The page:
The book that launched a million trips. Written in 1996 by a young Alex Garland, The Beach revolves around its protagonist Richard’s attempt to escape the trail blazed by thousands of travellers before him. Richard’s wish is granted when a mysterious Scot gives him a map to an isolated, near-inaccessible beach. The beach, and the community that calls it home, winds up not being quite what Richard expected, and even a life in an idyllic community like this one is little different from the escapism that spurs the hordes of travellers and tourists they are running from. Even paradise has its problems. Besides that important lesson, it also helps that The Beach is just a well-written, thoroughly engaging read right through.
Into The Wild, by Jon Krakauer
Like The Beach, Jon Krakauer’s Into The Wild has influenced a generation of young vagabonds. The book tells the story of Chris McCandless, aka “Alexander Supertramp”, who, immediately after finishing university in 1990, drove, hitchhiked, and train-hopped his way across the US for over two years, before finally hitchhiking up to the Stampede Trail in Alaska in 1992. It’s a great read that balances the romanticism of a life on the road with a pragmatic warning of the dangers of risk-taking and the hubris of youth (I worry that readers my age and younger miss that part).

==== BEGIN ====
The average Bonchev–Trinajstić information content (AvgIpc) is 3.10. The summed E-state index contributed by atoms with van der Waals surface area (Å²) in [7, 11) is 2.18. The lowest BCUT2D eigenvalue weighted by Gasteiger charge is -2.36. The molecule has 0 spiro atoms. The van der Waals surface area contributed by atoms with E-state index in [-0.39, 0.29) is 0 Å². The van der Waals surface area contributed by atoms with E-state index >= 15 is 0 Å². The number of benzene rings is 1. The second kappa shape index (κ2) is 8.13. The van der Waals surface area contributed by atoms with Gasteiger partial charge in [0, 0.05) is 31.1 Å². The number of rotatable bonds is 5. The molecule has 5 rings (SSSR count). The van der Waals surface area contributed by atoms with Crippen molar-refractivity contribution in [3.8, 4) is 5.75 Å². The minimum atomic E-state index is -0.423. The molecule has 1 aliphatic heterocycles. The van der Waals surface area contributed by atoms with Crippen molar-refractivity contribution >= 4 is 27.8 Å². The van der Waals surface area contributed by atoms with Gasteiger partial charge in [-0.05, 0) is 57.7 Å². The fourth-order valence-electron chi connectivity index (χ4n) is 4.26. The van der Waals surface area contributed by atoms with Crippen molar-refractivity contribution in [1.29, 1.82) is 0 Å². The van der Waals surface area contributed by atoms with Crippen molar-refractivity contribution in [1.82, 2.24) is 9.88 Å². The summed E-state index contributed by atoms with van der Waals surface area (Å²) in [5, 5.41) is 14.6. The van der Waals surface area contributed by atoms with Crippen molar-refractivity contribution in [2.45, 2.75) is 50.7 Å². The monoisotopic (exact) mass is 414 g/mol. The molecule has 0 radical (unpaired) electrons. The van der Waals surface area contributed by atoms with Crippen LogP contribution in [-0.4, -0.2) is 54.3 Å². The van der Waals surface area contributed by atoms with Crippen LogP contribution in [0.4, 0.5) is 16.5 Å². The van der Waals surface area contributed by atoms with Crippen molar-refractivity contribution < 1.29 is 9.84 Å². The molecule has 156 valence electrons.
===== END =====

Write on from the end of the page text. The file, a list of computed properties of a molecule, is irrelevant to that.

The Lost City of Z, by David Grann